An Overview of Assessments for Children Birth Through Three Who Are Blind or Visually Impaired

A warm hello to you, parent or family member of a young child who is blind or visually impaired. My assumption is you are here because your child has recently been diagnosed with an eye condition, or you suspect your child has a visual impairment. You likely wonder if your child is eligible for vision-related services at home and/or at daycare, and if so, what types of assessments will be conducted to determine the type and amount of services which will prepare your child for a successful school experience.

Early Intervention Services

If your son or daughter is under three years of age and has low vision or blindness, your family may qualify for early intervention services through your state; these services are typically free of charge. If you have yet to obtain these optional, highly recommended services, begin by consulting your local school district. Services will generally include a teacher of students with visual impairments and an orientation and mobility specialist whose main goals are to equip you, primary caregivers, to confidently raise your child.


In order to plan an appropriate educational program for your child, the teacher of students with visual impairments should conduct a Functional Vision Assessment, and the orientation and mobility specialist should conduct an Orientation and Mobility Assessment. The team may also choose to conduct a Learning Media Assessment and one or more general developmental assessment.

  • The Functional Vision Assessment, which may include Dr. Christine Roman’s CVI Range Assessment if your child has a cortical/cerebral visual impairment, identifies how your child uses his vision in a variety of environments and contexts. This provides helpful information regarding how your child can best use any remaining vision such as recognizing your child sees best in a well-lit environment, when sitting to the left of an object or person, when high color contrast is utilized, when told in advance what to look for, or when focusing on a moving object.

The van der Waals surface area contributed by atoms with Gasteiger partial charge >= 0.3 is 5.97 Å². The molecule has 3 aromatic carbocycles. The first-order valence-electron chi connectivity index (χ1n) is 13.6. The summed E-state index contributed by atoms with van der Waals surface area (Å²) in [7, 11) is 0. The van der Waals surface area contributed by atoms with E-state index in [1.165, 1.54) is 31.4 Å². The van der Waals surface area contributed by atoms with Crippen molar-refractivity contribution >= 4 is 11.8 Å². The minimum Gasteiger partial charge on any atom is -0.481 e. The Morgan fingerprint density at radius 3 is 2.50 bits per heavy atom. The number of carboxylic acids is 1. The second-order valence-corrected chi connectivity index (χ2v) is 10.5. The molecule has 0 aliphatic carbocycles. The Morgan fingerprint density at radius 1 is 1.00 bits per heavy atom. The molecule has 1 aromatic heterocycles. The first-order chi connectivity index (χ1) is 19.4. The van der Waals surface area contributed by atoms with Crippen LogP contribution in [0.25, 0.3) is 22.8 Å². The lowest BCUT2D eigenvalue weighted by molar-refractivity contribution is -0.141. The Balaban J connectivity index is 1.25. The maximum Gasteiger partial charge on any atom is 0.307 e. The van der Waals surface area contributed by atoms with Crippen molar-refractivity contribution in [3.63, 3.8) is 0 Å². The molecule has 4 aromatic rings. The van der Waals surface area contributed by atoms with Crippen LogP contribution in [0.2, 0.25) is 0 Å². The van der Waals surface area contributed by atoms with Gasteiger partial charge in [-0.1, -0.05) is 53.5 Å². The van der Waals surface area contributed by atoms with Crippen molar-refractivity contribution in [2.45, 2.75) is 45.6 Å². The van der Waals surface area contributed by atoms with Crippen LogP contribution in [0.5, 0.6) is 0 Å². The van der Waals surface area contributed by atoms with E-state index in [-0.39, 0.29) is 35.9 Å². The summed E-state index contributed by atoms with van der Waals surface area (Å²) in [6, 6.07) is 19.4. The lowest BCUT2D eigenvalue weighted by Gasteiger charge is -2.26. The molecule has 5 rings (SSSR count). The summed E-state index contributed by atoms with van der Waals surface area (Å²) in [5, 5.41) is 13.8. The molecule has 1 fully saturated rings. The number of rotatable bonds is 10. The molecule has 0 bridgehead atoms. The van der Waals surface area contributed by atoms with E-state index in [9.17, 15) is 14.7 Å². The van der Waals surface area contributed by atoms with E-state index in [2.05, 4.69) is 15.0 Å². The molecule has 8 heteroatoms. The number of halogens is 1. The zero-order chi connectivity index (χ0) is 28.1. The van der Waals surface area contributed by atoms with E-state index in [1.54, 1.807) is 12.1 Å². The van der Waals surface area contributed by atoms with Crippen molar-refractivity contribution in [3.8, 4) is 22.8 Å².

• The Orientation and Mobility Assessment identifies if your young child is age-appropriately motivated to move, gaining an awareness of his body, gaining an awareness of his environment, utilizing his remaining senses to obtain information about his environment, and moving within the environment.
  • While a Learning Media Assessment is typically conducted when your child reaches school age, the teacher for students with visual impairments may opt to conduct the assessment at an earlier age. This assessment identifies how your child uses his remaining senses to obtain information. It provides helpful information such as recognizing your child is most attentive and responsive to sounds, which may shape how you teach your child. This assessment also helps the educational team (yourself included!) decide how your child will learn to read and write. It should be noted that according to the law, your child should learn braille unless it is determined and documented as an inappropriate choice for your child.
  • General Developmental Assessments are used to identify your child’s strengths as well as developmental milestones where the team can provide motivation and skills necessary for progression. The assessments are also utilized to chart your baby’s progress over time.

Individualized Family Service Plan

After the assessments have been conducted, the parents or primary caregivers and the team of teachers and service providers create specific goals for the child in a meeting. It is here that the types and amount of services needed are defined and documented in the Individualized Family Service Plan.

Now services can begin!

Additional Resources You’ll Want to Read

Assessments for Infants and Toddlers Who Are Blind or Visually Impaired

Know Your Rights as the Parent of a Blind or Visually Impaired Child

Your Child’s Educational Team: Understanding and Working with Your Blind Child’s Teachers, Specialists, and Aides